COVID-19 is worsening homelessness and insecure housing for women

Women, girls, and gender diverse people are disproportionately impacted by a loss of income during COVID-19, putting women-led households at great risk of losing their housing.

A report by the Women’s National Housing and Homelessness Network (WNHHN) and research from the Community University Policy Alliance on Women’s Complex Homelessness at McMaster University reveals multiple pressures on women, girls, and gender diverse people as they struggle to find or retain safe shelter during the pandemic.

Most Canadian provinces have put policies in place that support moratoriums on evictions during COVID-19. Once those moratoriums are lifted, there will be an increase of women-led households entering into homelessness.  

Housing support services, including outreach and Housing First providers, have adjusted the ways in which they are providing support to clients during the pandemic. As a result, many women and gender diverse people who were previously homeless have been left without the support they require to maintain their tenancy. 

Service providers are worried that these households will be facing an unprecedented loss of housing in the coming months.  

COVID-19 is making a bad situation worse
Before COVID-19, there was already a profound lack of safe, affordable, adequate and appropriate housing, supportive housing programs, and emergency shelter programs for women, girls, and gender diverse people in Canada—especially in jurisdictions with high rates of gender-based violence. 

The lack of housing and emergency shelter is intensifying as a result of COVID-19.  

To adhere to social distancing guidelines, many emergency shelters across Canada have been forced to operate at a lower capacity. Interviews with front-line workers in Hamilton found that while emergency ad-hoc interventions have been put in place, there remains a profound lack of shelter space. As a result, Hamilton and other cities across Canada have seen an increase in encampments. 

On April 30th, A National Protocol for Homeless Encampments in Canada was released by the UN Special Rapporteur on the Right to Adequate Housing, calling attention to the importance of a human rights approach to encampments during a pandemic. Yet there is still no unified policy response across Canada to put a moratorium on dismantling encampments. 

Multiple and compounding public systems failures
During the COVID-19 pandemic, women, girls, and gender diverse people who have complex health needs require interventions grounded in policies that intentionally respond to the intersections between housing and health. The multiple and compounding systemic failures that perpetuate homelessness are exacerbated by the pandemic. 

Front-line workers report that while emergency interventions, such as access to hotel rooms, have been put in place, these ad-hoc interventions fall considerably short in terms of supporting women with complex mental health, addiction issues, or experiences of violence.  

In particular, there is a shared concern for older women, pregnant women, and women with underlying complex health conditions living on the streets. 

The opioid epidemic and COVID-19 are also intersecting in complex ways, compounding the effects of the pandemic. Research from across the country shows a drastic spike in opioid-related overdoses, with British Columbia reporting the highest number of recorded overdoses in the province’s history this past June. Front-line workers in Hamilton are expressing concerns as well, noting limits on nasal naloxone and CPR administration.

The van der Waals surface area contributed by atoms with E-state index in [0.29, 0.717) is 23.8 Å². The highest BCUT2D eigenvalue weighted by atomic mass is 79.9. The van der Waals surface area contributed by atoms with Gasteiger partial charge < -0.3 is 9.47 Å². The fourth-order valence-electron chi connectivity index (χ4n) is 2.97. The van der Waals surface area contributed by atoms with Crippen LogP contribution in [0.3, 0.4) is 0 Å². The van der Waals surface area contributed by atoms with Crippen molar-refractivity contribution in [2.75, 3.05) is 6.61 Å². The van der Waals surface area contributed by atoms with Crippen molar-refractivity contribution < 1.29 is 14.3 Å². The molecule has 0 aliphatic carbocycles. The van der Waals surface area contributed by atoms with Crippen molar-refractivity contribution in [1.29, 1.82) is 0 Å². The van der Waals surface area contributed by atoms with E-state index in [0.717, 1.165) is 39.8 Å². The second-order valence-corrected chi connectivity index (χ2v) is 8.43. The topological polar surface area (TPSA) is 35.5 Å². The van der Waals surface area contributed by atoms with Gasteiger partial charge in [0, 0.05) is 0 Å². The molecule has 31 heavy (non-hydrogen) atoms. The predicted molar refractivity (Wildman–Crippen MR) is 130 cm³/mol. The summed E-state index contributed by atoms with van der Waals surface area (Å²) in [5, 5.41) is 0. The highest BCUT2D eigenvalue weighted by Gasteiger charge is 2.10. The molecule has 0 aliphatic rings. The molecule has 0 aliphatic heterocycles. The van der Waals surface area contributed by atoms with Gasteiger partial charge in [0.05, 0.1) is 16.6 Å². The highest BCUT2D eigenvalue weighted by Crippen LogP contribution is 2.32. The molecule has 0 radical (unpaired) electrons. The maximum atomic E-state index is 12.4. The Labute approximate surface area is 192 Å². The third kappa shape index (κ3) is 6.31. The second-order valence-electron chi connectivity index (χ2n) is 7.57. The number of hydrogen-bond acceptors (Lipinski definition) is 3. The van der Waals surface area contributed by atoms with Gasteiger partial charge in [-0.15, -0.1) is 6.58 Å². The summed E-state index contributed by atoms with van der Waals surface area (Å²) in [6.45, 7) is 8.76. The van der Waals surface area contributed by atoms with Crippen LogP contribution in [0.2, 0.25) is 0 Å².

A well-coordinated pandemic response requires implementing a social determinants of health lens to work collaboratively across public systems in ways that prioritize those who are at most risk to the virus, particularly women with complex mental health and addiction issues. 

Violence against women, girls, and gender diverse people
We know that the COVID-19 pandemic and, in particular, stay-at-home orders, exacerbate the violence, exploitation, and isolation that women, girls, and gender diverse people experience. 

Across the country, there has been an increase in demand for services and shelter space aimed at people experiencing violence against women. In the Greater Toronto Area, for example, referrals to victims services have increased three-fold, with an 18% increase in domestic violence-related calls to police, particularly by young women.

Public health orders to stay home have contributed to intimate partner violence which is more violent, more frequent, and more dangerous. The United Nations Population Fund suggests that three months of quarantine will result in a 20% increase in intimate partner violence around the world.

In Hamilton, front-line workers are raising concerns about escalating gender-based violence and the potential increase of women, girls, and gender diverse people who will enter into homelessness as a way to flee the violence they are experiencing at home.

For women already experiencing homelessness during the pandemic, violence in encampments is a significant challenge. Those engaged in street-based sex work are also at heightened risk for violence and exploitation. 

The COVID-19 pandemic has created unprecedented challenges that are effecting housing, health, and social welfare policy across Canada. These challenges also present a unique opportunity to re-envision a more just social welfare state; one in which all women, girls, and gender diverse-people have access to safe, adequate, and sustainable housing.


Note: These observations are drawn from the Women’s National Housing and Homelessness Network’s report, The State of Women’s Housing Need & Homelessness in Canada. Learn more here

 

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